The Brazilian Institute of Geography and Statistics announced the official GDP growth rate for 2017: +1.0 percent. While it might not be much, it does signal the end of the longest recession in Brazilian history. Once again, the agribusiness sector was the motor of the economy, performing 13 percent better than it had in 2016.

GDP per capita was also up, growing by 0.2 percent to 31,587 BRL. Other positive numbers include growth in both exports and imports – by 5.2 and 5 percent, respectively. Most industrial sectors, except for construction, also performed better last year.

On paper, everything seems to be fine. But in reality, Brazilians have yet to feel the effects of an economic recovery. Unlike with other economic crises, Brazil’s economy is not rebounding easily. Over 12.7 million people are currently unemployed, and investment rates remain low, at 15.6 percent of the GDP – it’s the lowest rate since 1996.

The current unemployment rate, 12.2 percent, is higher than expected, even when considering that unemployment traditionally spikes during the month of January, as temp workers hired for the holidays are laid off.

Informal labor remains important in Brazil. The number of unregistered workers rose by 5.6 percent, and the number of self-employed persons went up by 4.4%. Still, according to IBGE, the average income of Brazilian workers was 2,169 BRL – slightly above 2017, when it was at 2,135 BRL.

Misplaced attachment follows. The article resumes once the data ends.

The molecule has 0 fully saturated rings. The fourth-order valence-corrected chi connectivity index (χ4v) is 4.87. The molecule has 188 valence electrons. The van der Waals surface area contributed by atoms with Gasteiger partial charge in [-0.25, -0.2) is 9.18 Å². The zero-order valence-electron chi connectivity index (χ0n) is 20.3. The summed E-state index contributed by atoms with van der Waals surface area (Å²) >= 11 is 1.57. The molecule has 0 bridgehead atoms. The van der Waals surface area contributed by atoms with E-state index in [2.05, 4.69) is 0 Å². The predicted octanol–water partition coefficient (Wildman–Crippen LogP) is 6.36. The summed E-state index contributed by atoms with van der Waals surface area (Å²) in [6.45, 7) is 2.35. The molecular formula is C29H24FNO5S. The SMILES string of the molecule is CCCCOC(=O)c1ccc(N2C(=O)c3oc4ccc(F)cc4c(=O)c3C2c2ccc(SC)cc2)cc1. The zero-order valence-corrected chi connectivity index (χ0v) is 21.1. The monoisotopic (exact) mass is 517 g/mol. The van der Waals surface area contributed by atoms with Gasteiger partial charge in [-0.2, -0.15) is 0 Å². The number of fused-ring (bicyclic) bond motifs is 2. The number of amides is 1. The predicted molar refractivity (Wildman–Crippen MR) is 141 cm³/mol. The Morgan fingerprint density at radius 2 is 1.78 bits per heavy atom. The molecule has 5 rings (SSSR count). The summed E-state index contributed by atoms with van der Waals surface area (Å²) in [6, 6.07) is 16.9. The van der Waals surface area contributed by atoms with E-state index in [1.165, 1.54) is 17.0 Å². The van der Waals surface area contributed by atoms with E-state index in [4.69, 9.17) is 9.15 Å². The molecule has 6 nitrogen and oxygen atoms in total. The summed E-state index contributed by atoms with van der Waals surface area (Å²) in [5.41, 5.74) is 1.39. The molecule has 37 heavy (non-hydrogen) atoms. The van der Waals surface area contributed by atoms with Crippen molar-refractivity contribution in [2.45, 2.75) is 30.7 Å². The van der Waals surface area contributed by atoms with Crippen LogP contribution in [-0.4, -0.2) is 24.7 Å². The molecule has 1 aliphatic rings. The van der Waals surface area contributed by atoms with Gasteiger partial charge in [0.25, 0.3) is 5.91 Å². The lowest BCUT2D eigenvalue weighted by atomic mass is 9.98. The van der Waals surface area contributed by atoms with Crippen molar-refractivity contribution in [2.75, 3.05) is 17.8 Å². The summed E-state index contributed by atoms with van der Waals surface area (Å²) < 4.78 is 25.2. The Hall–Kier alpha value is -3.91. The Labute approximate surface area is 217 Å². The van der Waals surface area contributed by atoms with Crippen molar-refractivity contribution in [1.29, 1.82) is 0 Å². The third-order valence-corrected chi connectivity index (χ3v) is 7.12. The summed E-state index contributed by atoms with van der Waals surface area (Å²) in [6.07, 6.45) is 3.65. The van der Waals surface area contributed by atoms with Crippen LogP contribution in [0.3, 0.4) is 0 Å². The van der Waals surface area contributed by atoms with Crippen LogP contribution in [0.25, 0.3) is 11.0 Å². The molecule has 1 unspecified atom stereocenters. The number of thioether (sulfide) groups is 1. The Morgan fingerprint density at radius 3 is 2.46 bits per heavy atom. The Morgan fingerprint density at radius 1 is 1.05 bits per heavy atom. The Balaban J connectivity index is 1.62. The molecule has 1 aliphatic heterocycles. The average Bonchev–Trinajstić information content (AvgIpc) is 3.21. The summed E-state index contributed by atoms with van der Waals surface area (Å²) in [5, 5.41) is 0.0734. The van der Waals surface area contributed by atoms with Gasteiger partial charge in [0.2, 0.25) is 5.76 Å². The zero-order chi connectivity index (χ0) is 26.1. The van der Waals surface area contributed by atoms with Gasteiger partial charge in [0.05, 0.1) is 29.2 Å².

Investments were pushed down by the construction sector’s poor results, which shrank by 5 percent last year. It was the fourth straight negative year. The sector was impacted by the loss of purchasing power from Brazilians in the last three years, however it didn’t help that all major construction groups have been targeted by Operation Car Wash, having to pay millions in fines.

Not a great recovery from recession

Forecasts by Bradesco indicate that the industrial sector shrank by 2.5, down to 3 percent, in January (the official number will be published on March 6).

According to the available data, the sectors with the poorest performances in 2018 are cellulose, paper, chemical products, and aluminum goods. The latter will be further impacted by the decision announced by U.S. President Donald Trump to raise import tariffs over aluminum (to 10 percent) and steel (to 25 percent).

Brazil’s Ministry of Industry and Foreign Trade expressed “deep concerns” over the announcement, threatening to take the U.S. to the World Trade Organization unless the superpower backpedals. The concern is justified: 80 percent of Brazil’s steel goes to American companies.

Most forecasts have Brazil’s GDP growth at 3 percent, although there is no guarantee that the recovery will be sustained in the future. If that’s the case, Brazil will recover its pre-crisis level only in 2020.

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MoneyMar 02, 2018

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BY Gustavo Ribeiro

An award-winning journalist with experience covering Brazilian politics and international affairs. His work has been featured across Brazilian and French media outlets.